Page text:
Treatments to enhance social functioning in adults with autism spectrum disorders. Neurobiology and genetics of of social behavior development, and neurobiology and genetics of autism and spectrum disorders.
autism; social; functioning; skills; behavior; motivation; emotion; genetics; genomics; neurobiology; brain
Measurement of social motivation, social approach, and social interactions in humans and animal models; behavioral genetics, genetic mapping, quantitative trait locus (QTL) analysis; neurobiological studies of social behavior phenotypes; psychosocial and biological treatments to improve social functioning.
Our laboratory is interested in the neurobiological and genetic mechanisms of social behavior development, as well as biological mechanisms underlying social motivation, social learning, and social skill acquisition and generalization. Certain highly heritable neuropsychiatric disorders, including autism and schizophrenia spectrum disorders, are characterized by reduced social motivation, increased social anxiety, disruptions in social learning, and impairment in social skill development. Despite its importance, the fundamental biology of these social processes is not well understood, and currently available treatments for these social behavior domains are inadequate.
Our current projects include the following: 1) Studies of treatments to enhance social motivation, social understanding, and social skills and reduce social anxiety in adults with autism spectrum disorder (ASD); 2) neural and genetic biomarkers in adults with ASD, 3) studies of the neurobiology and genetics of individual differences in social-emotional behavior development in humans and mouse models; 3) studies of gene-environment interactions in shaping social-emotional development.
Diagnosis and treatment of autism spectrum disorders in adults.
Fairless A.H., Shah R.Y., Guthrie A.J., Li H., Brodkin E.S.: Deconstructing sociability, an autism-relevant phenotype, in mouse models. The Anatomical Record (Special Issue: “New Concepts in Developing Brain Disorders--Autism”) 294: 1713-1725, 2011.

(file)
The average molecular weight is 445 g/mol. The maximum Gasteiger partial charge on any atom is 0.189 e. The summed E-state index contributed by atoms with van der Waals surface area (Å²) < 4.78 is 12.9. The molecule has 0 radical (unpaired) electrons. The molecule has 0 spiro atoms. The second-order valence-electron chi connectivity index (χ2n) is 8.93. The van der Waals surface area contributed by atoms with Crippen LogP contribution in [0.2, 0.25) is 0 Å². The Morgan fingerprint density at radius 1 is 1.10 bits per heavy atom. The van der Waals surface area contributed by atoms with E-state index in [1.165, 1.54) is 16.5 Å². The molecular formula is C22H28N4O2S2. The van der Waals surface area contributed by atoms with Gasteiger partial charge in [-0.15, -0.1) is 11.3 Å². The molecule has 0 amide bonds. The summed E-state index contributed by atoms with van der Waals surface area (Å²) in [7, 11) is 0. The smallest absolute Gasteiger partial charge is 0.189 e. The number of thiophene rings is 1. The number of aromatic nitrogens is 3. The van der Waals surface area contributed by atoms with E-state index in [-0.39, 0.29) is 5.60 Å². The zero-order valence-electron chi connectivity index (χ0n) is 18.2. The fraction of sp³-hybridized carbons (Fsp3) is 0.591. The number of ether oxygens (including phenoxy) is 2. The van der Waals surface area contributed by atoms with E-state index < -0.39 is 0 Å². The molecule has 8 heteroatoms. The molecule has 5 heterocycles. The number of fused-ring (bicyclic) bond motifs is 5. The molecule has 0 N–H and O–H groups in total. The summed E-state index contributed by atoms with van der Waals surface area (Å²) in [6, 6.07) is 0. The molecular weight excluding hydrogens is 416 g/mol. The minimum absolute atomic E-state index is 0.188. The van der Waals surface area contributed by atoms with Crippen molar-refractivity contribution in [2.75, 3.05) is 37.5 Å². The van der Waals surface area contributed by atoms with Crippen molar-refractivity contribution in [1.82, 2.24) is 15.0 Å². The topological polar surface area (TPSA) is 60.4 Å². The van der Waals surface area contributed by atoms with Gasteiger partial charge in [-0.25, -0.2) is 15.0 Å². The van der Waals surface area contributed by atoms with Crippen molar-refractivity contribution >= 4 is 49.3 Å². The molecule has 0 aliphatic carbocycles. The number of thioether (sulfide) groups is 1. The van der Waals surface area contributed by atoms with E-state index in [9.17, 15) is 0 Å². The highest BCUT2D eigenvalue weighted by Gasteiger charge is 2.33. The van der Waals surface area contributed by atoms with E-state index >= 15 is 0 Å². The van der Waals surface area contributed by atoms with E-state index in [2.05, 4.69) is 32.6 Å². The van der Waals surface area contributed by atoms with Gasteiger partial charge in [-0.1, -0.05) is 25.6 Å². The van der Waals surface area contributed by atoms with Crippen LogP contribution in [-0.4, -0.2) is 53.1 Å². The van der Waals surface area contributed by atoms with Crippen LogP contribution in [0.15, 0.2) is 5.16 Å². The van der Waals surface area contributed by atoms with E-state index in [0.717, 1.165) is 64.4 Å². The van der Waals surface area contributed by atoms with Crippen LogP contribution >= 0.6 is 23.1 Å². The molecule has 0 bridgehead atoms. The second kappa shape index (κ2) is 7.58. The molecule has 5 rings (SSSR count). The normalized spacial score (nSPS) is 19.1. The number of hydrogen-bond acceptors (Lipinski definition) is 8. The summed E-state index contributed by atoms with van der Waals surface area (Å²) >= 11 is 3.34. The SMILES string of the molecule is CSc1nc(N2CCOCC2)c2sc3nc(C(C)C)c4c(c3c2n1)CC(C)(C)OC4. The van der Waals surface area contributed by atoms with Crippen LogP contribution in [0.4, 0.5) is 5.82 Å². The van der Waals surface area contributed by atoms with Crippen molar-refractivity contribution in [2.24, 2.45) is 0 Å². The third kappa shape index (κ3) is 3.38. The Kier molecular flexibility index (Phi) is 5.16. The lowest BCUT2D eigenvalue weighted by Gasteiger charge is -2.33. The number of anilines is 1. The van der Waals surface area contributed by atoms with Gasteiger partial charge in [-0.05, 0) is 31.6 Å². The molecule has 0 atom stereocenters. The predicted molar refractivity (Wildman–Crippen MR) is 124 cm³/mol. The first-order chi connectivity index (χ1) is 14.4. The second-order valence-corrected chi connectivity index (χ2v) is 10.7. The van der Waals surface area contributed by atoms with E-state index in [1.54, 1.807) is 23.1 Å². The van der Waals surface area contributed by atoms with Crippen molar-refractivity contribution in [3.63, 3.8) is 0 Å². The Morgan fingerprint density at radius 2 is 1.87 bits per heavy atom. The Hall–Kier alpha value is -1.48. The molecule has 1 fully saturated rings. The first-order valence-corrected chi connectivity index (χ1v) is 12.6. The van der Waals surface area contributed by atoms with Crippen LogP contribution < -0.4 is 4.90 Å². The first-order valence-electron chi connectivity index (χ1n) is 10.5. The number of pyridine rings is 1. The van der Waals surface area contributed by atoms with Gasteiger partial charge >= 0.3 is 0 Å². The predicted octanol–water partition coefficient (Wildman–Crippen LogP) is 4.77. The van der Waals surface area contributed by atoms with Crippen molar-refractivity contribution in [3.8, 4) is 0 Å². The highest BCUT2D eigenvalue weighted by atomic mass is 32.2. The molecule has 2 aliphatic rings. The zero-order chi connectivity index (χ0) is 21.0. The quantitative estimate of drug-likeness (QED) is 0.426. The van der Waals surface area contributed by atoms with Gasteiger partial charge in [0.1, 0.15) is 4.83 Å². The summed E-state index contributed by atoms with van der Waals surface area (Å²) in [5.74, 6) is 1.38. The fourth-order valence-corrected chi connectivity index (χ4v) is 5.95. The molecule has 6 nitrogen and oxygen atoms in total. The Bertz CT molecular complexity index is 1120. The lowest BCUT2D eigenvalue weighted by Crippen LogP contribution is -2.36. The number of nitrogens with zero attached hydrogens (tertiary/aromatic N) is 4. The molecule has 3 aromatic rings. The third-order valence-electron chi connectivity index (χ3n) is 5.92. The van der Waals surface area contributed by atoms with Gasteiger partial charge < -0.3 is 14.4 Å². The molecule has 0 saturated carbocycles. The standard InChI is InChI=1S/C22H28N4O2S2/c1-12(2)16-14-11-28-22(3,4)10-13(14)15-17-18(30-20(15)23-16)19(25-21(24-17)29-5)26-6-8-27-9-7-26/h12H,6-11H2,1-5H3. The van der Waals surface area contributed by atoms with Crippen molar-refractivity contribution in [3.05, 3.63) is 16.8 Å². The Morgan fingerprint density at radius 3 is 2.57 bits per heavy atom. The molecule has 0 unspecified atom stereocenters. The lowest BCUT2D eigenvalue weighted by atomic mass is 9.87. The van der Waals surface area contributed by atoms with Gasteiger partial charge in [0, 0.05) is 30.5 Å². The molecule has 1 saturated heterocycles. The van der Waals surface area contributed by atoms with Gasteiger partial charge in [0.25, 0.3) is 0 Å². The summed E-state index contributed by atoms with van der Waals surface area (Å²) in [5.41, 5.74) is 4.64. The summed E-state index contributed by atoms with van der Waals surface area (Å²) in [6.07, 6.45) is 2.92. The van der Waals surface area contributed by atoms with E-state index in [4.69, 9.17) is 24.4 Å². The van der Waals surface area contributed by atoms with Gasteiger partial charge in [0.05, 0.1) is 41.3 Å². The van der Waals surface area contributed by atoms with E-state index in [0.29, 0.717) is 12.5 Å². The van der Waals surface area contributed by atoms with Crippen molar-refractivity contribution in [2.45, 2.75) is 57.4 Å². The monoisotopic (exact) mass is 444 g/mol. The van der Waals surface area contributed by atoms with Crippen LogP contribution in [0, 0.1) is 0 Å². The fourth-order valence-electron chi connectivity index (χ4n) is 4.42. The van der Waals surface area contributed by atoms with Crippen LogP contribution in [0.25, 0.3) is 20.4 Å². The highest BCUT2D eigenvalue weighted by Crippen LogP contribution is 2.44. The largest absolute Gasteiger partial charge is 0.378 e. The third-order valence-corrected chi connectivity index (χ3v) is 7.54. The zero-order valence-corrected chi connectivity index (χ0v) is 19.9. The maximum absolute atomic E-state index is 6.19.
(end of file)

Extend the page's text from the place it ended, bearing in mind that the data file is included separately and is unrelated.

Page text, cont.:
Dow H.C., Kreibich A.S., Kaercher K.A., Sankoorikal G.M.V., Pauley E.D., Lohoff F.W., Ferraro T.N., Li H., Brodkin E.S.: Genetic dissection of intermale aggressive behavior in BALB/cJ and A/J mice. Genes, Brain and Behavior 10: 57-68, 2011.
Fairless A.H., Dow H.C., Toledo M.M., Malkus K.A., Edelmann M., Li H., Talbot K., Arnold S.E., Abel T., Brodkin E.S.: Low sociability is associated with reduced size of the corpus callosum in the BALB/cJ inbred mouse strain. Brain Research 1230: 211-217, 2008.
Brodkin E.S.: Social behavior phenotypes in fragile X syndrome, autism, and the Fmr1 knockout mouse: Theoretical comment on McNaughton et al. (2008). Behavioral Neuroscience 122: 483-489, 2008.
Brodkin E.S.: BALB/cJ mice: low sociability and other phenotypes that may be relevant to autism. Behavioural Brain Research (Special Issue on “Animal Models for Autism”) 176: 53-65, 2007.
Sankoorikal G.M.V., Kaercher K.A., Boon C.J., Lee J.K., Brodkin E.S. : A mouse model system for genetic analysis of sociability: C57BL/6J vs. BALB/cJ inbred mouse strains. Biological Psychiatry 59: 415-423, 2006.
Gillihan S.J., Farah M.J., Sankoorikal G.M.V., Breland J., Brodkin E.S.: Association between serotonin transporter genotype and extraversion. Psychiatric Genetics 17: 351-354, 2007.
Brodkin E.S., Hagemann A., Nemetski S.M., Silver L.M. : Social approach-avoidance behavior of inbred mouse strains towards DBA/2 mice. Brain Research 1002: 151-157, 2004.
Brodkin E.S., Goforth S.A., Keene A.H., Fossella J.A., Silver L.M.: Identification of quantitative trait loci that affect aggressive behavior in mice. Journal of Neuroscience 22: 1165-1170, 2002.
Carlezon W.A., Thome J., Olson V.G., Lane-Ladd S.B., Brodkin E.S., Hiroi N., Duman R.S., Neve R.L., Nestler E.J.: Regulation of cocaine reward by CREB. Science 282: 2272-2275, 1998.
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Last updated: 10/21/2016
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